As a professional blogger, I’ve lost a handful of articles due to technical failures and not backing up my work. I imagine, whether you’re a blogger or not, this may have happened to you as well. Frustrating, to say the least, right? With increasingly strong natural disasters due to climate change andtechnical failures it’s important that we back up our work in order to remain as efficient as possible — efficiency isn’t only about the technology we use.
With my computerbeing central to my work, I have picked up a few tricks for protecting and backing up my equipment and files. Here are 7 of them:
- Starting with the most obvious, save important work on an external hard drive, CD, or DVD.
- I’m not the best at keeping up with that first step, but a similar option that’s a little quicker is saving your work on email. I use Gmail, which I consider to be pretty secure and stable. I sometimes email myself something or just put it in a draft email (love that gmail saves every few seconds) to make sure I don’t lose something important. ( You can also save files this way by attaching them to the email.)
- Similarly, you can use that approach with other online services – dropbox, facebook, Google+, scribd, etc.
- Of course, you also need to make sure you have good computer security software. I bought a new computer this year (luckily, right before our old computer died) and checked in with the tech wizards at reddit to see what the best option was. Without a doubt, the #1 recommendation was Microsoft Security Essentials (MSE).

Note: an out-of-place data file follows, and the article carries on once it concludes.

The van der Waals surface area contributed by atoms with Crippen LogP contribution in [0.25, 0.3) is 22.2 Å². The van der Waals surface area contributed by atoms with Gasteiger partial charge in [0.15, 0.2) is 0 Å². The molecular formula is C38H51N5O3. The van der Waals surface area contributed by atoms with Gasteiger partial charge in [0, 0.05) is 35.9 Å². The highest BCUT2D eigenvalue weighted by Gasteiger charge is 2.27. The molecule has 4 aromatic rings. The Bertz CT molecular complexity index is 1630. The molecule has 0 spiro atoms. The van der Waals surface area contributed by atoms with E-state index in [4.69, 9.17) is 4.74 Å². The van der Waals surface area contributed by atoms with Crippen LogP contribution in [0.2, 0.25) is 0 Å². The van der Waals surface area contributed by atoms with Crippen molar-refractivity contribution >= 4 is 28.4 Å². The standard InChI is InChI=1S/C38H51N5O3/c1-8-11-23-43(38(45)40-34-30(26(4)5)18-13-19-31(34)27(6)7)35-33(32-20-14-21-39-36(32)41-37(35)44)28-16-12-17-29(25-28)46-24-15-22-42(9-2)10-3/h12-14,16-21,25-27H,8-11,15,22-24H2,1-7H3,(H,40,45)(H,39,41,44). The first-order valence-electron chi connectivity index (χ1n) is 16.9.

- In addition to MSE, however, it was recommended that I use other scanning tools as well (i.e. Spybot, Malwarebytes, SuperAntiSpyware).
- Beyond the software, protect the hardware! Sleek, savvy, and sophisticated power protection from Eaton’s new 3S battery backup is a top option. It’s an ideal solution for home office/small office computers and accessories, networking and VoIP systems, and home entertainment devices. Learn more at: Eaton 3S UPS. Note that its EcoControl “provides up to 30 percent greater energy savings than typical battery backups” – something we’re obviously all about here on CleanTechnica.
- Don’t leave your computer unattended near thieves. OK, yes, this one’s a bit of a joke. However, do use common sense when out in public – leaving your stuff even slightly unattended can result in a nightmare of a situation.
Full disclosure: CleanTechnica received compensation and a demo product for writing this post. Nonetheless, all views are the author’s own and this post has genuinely been written to help you out.
Girl working on computer via shutterstock
Don't want to miss a cleantech story? Sign up for daily news updates from CleanTechnica on email. Or follow us on Google News!
Have a tip for CleanTechnica, want to advertise, or want to suggest a guest for our CleanTech Talk podcast? Contact us here.